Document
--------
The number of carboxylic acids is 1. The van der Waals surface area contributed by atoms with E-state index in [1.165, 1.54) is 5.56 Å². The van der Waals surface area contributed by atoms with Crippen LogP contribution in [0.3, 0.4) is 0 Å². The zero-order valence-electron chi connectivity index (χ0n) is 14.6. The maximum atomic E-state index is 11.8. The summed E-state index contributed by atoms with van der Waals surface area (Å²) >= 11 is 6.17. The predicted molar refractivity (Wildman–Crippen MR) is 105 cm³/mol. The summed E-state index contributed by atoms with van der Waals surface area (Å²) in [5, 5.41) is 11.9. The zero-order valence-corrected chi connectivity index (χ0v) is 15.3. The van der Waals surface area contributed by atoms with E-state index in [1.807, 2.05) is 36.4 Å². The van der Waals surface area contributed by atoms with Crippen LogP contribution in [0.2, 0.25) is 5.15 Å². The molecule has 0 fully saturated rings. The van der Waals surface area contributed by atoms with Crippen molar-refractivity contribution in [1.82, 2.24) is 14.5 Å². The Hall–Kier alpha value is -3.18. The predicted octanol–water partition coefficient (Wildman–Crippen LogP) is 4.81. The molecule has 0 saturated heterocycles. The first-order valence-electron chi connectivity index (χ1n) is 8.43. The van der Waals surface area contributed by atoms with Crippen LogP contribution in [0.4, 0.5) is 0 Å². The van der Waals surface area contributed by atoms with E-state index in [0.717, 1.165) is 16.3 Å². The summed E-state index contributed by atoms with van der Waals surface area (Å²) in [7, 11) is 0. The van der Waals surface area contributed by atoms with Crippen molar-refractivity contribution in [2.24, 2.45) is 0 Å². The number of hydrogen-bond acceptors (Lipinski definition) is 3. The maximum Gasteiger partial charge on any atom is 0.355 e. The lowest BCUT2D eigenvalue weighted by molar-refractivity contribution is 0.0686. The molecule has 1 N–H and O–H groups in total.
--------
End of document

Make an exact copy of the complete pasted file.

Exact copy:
The number of carboxylic acids is 1. The van der Waals surface area contributed by atoms with E-state index in [1.165, 1.54) is 5.56 Å². The van der Waals surface area contributed by atoms with Crippen LogP contribution in [0.3, 0.4) is 0 Å². The zero-order valence-electron chi connectivity index (χ0n) is 14.6. The maximum atomic E-state index is 11.8. The summed E-state index contributed by atoms with van der Waals surface area (Å²) >= 11 is 6.17. The predicted molar refractivity (Wildman–Crippen MR) is 105 cm³/mol. The summed E-state index contributed by atoms with van der Waals surface area (Å²) in [5, 5.41) is 11.9. The zero-order valence-corrected chi connectivity index (χ0v) is 15.3. The van der Waals surface area contributed by atoms with E-state index in [1.807, 2.05) is 36.4 Å². The van der Waals surface area contributed by atoms with Crippen LogP contribution in [0.2, 0.25) is 5.15 Å². The molecule has 0 fully saturated rings. The van der Waals surface area contributed by atoms with Crippen molar-refractivity contribution in [1.82, 2.24) is 14.5 Å². The Hall–Kier alpha value is -3.18. The predicted octanol–water partition coefficient (Wildman–Crippen LogP) is 4.81. The molecule has 0 saturated heterocycles. The first-order valence-electron chi connectivity index (χ1n) is 8.43. The van der Waals surface area contributed by atoms with Crippen LogP contribution in [0.4, 0.5) is 0 Å². The van der Waals surface area contributed by atoms with E-state index in [0.717, 1.165) is 16.3 Å². The summed E-state index contributed by atoms with van der Waals surface area (Å²) in [7, 11) is 0. The van der Waals surface area contributed by atoms with Crippen molar-refractivity contribution in [2.24, 2.45) is 0 Å². The number of hydrogen-bond acceptors (Lipinski definition) is 3. The maximum Gasteiger partial charge on any atom is 0.355 e. The lowest BCUT2D eigenvalue weighted by molar-refractivity contribution is 0.0686. The molecule has 1 N–H and O–H groups in total.